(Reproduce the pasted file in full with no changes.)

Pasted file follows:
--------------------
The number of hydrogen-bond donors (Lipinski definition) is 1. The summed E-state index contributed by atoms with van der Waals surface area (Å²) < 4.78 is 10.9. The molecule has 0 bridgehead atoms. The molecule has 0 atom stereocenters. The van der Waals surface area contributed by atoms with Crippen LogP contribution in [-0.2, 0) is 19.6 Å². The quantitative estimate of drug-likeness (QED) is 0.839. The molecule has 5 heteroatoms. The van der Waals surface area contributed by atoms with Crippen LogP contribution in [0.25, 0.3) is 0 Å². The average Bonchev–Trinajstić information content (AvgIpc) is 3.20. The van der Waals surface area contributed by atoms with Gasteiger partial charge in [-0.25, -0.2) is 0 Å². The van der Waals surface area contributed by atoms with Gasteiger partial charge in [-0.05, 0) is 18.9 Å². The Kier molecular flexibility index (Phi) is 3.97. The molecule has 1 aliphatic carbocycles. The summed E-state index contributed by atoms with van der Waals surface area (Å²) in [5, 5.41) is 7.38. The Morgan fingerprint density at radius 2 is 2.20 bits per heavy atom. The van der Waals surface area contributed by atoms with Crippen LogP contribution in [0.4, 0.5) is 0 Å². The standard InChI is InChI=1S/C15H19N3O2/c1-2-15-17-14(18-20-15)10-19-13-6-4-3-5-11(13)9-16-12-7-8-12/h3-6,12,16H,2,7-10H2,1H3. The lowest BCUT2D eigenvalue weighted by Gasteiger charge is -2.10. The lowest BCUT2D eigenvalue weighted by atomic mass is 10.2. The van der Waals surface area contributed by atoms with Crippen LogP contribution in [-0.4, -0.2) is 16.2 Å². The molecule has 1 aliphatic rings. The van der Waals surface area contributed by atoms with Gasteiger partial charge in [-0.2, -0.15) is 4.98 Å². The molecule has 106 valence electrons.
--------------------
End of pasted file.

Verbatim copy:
The number of hydrogen-bond donors (Lipinski definition) is 1. The summed E-state index contributed by atoms with van der Waals surface area (Å²) < 4.78 is 10.9. The molecule has 0 bridgehead atoms. The molecule has 0 atom stereocenters. The van der Waals surface area contributed by atoms with Crippen LogP contribution in [-0.2, 0) is 19.6 Å². The quantitative estimate of drug-likeness (QED) is 0.839. The molecule has 5 heteroatoms. The van der Waals surface area contributed by atoms with Crippen LogP contribution in [0.25, 0.3) is 0 Å². The average Bonchev–Trinajstić information content (AvgIpc) is 3.20. The van der Waals surface area contributed by atoms with Gasteiger partial charge in [-0.25, -0.2) is 0 Å². The van der Waals surface area contributed by atoms with Gasteiger partial charge in [-0.05, 0) is 18.9 Å². The Kier molecular flexibility index (Phi) is 3.97. The molecule has 1 aliphatic carbocycles. The summed E-state index contributed by atoms with van der Waals surface area (Å²) in [5, 5.41) is 7.38. The Morgan fingerprint density at radius 2 is 2.20 bits per heavy atom. The van der Waals surface area contributed by atoms with Crippen LogP contribution in [0.4, 0.5) is 0 Å². The standard InChI is InChI=1S/C15H19N3O2/c1-2-15-17-14(18-20-15)10-19-13-6-4-3-5-11(13)9-16-12-7-8-12/h3-6,12,16H,2,7-10H2,1H3. The lowest BCUT2D eigenvalue weighted by Gasteiger charge is -2.10. The lowest BCUT2D eigenvalue weighted by atomic mass is 10.2. The van der Waals surface area contributed by atoms with Crippen LogP contribution in [-0.4, -0.2) is 16.2 Å². The molecule has 1 aliphatic rings. The van der Waals surface area contributed by atoms with Gasteiger partial charge in [-0.2, -0.15) is 4.98 Å². The molecule has 106 valence electrons.